Along with sandbakkles and pepperkakker, krumkakker are one of the cookies that form the Norwegian triumvirate. If you ever go to a Swedish market, or a Scandinavian Christmas mart, you’re guaranteed to find these for sale – often with a cream filling. But as purists, we Oksendahls/Sahlbergs serve the cookies plain, no filling.
Making this cookie requires a special tool, called a krumkakker iron. While modern cooks use the electric version now commonly available (and my Aunt Tanis says it really is slick), I still have my mom’s old cast-iron one. It’s even still in the pink-foil-wrapped box she stored it in when I was a kid.
Whichever type of iron you use, these cookies are best made with two people: one person to work the iron, the other person to roll the hot cookie into a cylinder.
Makes 3 dozen
1/2 c sugar
1/2 c melted butter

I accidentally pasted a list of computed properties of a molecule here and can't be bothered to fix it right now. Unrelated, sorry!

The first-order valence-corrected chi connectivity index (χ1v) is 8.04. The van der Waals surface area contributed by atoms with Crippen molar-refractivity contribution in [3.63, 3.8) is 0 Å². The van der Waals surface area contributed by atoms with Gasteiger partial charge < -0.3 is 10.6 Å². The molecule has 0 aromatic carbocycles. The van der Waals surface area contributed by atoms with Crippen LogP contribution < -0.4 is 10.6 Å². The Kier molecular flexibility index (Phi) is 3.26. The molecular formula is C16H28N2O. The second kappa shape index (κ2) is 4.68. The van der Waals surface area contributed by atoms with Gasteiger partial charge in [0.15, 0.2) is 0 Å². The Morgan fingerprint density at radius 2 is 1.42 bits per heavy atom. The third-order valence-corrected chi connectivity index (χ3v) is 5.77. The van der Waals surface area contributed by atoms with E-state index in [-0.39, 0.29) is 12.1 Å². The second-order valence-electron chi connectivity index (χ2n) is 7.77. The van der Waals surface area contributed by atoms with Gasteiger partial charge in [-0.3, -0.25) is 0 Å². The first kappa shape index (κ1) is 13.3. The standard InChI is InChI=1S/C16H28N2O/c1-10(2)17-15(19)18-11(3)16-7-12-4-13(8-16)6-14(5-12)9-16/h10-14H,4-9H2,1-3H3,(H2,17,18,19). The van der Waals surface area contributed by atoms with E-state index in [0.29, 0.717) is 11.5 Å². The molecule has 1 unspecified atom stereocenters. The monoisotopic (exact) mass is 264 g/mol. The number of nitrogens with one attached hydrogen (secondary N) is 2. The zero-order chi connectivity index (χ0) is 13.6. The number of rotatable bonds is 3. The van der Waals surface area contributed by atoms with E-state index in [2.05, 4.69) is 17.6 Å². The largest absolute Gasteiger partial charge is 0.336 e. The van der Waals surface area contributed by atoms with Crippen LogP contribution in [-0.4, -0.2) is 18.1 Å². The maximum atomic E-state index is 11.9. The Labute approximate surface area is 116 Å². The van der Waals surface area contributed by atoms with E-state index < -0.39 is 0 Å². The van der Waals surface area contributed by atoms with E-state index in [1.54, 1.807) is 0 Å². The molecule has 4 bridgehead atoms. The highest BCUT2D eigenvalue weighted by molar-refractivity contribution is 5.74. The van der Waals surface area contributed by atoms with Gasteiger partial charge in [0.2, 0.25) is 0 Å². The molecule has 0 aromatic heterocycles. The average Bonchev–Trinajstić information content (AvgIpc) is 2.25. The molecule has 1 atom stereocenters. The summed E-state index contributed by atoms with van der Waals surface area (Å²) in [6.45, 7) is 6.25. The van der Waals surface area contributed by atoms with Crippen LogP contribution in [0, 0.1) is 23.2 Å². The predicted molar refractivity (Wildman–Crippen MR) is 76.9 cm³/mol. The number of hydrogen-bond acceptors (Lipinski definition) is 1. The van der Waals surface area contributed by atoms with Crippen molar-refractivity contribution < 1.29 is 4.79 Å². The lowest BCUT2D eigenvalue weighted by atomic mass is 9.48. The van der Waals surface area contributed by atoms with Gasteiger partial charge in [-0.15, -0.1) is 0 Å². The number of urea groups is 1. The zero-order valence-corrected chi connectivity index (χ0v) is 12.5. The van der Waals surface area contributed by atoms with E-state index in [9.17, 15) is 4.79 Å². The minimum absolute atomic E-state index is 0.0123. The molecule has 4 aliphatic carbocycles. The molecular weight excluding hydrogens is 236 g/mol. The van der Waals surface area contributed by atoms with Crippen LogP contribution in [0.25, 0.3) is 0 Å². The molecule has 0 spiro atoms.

1 t vanilla
1/2 c sifted flour
Beat the eggs until light and fluffy, then gradually add the sugar and then the melted butter. Add the vanilla, then slowly incorporate the flour.
Baking them is the part that gets tricky, especially if you’re using a traditional cast-iron baker that sits over a stove burner. The trick is finding the right temperature: too hot, and the butter will just smoke and burn. Too cool, and the dough won’t spread out enough.
Complicating matters is that once you burn a cookie, you have to scrub the burnt dough out of the crevices of the iron. This means that your iron plummets in temperature, and also that your build-up of butter is gone.
To make a cookie drop a spoonful of dough into the middle of the iron, a bit closer to the hinge than the outer edge.
Close the lid and hold it shut for about 30-45 seconds, then flip so the other side cooks. You can peek to see if it’s done or not – it should be slightly golden, but not deep brown. It will also fall easily away from the iron when it’s done.
When the cookie is done, take the iron off the stove and flip the cookie out onto your work surface. Immediately roll it into a cylinder, using the dowel that came with the krumkakke baker. Press and hold it for a moment to seal the crease, then slide it off onto a sheet of waxed paper to cool.
The ones at the far end of this picture are a bit too dark; the ones closer to the front are the right shade.